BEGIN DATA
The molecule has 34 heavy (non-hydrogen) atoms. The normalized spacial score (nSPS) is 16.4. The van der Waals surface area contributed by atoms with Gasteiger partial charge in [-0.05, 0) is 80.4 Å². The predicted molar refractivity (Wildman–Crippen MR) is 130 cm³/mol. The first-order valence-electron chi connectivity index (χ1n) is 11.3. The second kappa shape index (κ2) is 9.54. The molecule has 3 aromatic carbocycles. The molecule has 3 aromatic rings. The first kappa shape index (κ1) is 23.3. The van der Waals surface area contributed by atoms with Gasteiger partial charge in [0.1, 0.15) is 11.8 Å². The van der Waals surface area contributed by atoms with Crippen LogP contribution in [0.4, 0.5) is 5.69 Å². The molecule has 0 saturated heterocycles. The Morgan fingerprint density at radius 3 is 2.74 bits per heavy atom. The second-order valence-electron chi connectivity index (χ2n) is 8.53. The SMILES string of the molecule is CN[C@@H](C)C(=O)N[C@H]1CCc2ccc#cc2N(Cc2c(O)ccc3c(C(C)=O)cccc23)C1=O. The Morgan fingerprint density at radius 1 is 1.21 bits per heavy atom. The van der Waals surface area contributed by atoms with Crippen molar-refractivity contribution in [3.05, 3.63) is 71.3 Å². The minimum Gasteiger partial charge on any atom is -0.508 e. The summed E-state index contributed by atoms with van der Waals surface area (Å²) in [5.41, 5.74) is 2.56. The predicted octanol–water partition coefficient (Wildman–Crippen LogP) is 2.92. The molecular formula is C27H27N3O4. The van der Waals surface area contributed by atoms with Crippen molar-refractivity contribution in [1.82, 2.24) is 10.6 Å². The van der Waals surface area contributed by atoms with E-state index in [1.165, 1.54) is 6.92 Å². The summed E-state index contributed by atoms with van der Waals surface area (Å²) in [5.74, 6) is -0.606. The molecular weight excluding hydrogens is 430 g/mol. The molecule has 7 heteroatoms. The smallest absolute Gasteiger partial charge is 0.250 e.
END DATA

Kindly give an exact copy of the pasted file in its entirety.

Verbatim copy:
The molecule has 34 heavy (non-hydrogen) atoms. The normalized spacial score (nSPS) is 16.4. The van der Waals surface area contributed by atoms with Gasteiger partial charge in [-0.05, 0) is 80.4 Å². The predicted molar refractivity (Wildman–Crippen MR) is 130 cm³/mol. The first-order valence-electron chi connectivity index (χ1n) is 11.3. The second kappa shape index (κ2) is 9.54. The molecule has 3 aromatic carbocycles. The molecule has 3 aromatic rings. The first kappa shape index (κ1) is 23.3. The van der Waals surface area contributed by atoms with Gasteiger partial charge in [0.1, 0.15) is 11.8 Å². The van der Waals surface area contributed by atoms with Crippen LogP contribution in [0.4, 0.5) is 5.69 Å². The molecule has 0 saturated heterocycles. The Morgan fingerprint density at radius 3 is 2.74 bits per heavy atom. The second-order valence-electron chi connectivity index (χ2n) is 8.53. The SMILES string of the molecule is CN[C@@H](C)C(=O)N[C@H]1CCc2ccc#cc2N(Cc2c(O)ccc3c(C(C)=O)cccc23)C1=O. The Morgan fingerprint density at radius 1 is 1.21 bits per heavy atom. The van der Waals surface area contributed by atoms with Crippen molar-refractivity contribution in [3.05, 3.63) is 71.3 Å². The minimum Gasteiger partial charge on any atom is -0.508 e. The summed E-state index contributed by atoms with van der Waals surface area (Å²) in [5.41, 5.74) is 2.56. The predicted octanol–water partition coefficient (Wildman–Crippen LogP) is 2.92. The molecular formula is C27H27N3O4. The van der Waals surface area contributed by atoms with Crippen molar-refractivity contribution in [1.82, 2.24) is 10.6 Å². The van der Waals surface area contributed by atoms with E-state index in [1.165, 1.54) is 6.92 Å². The summed E-state index contributed by atoms with van der Waals surface area (Å²) in [5.74, 6) is -0.606. The molecular weight excluding hydrogens is 430 g/mol. The molecule has 7 heteroatoms. The smallest absolute Gasteiger partial charge is 0.250 e.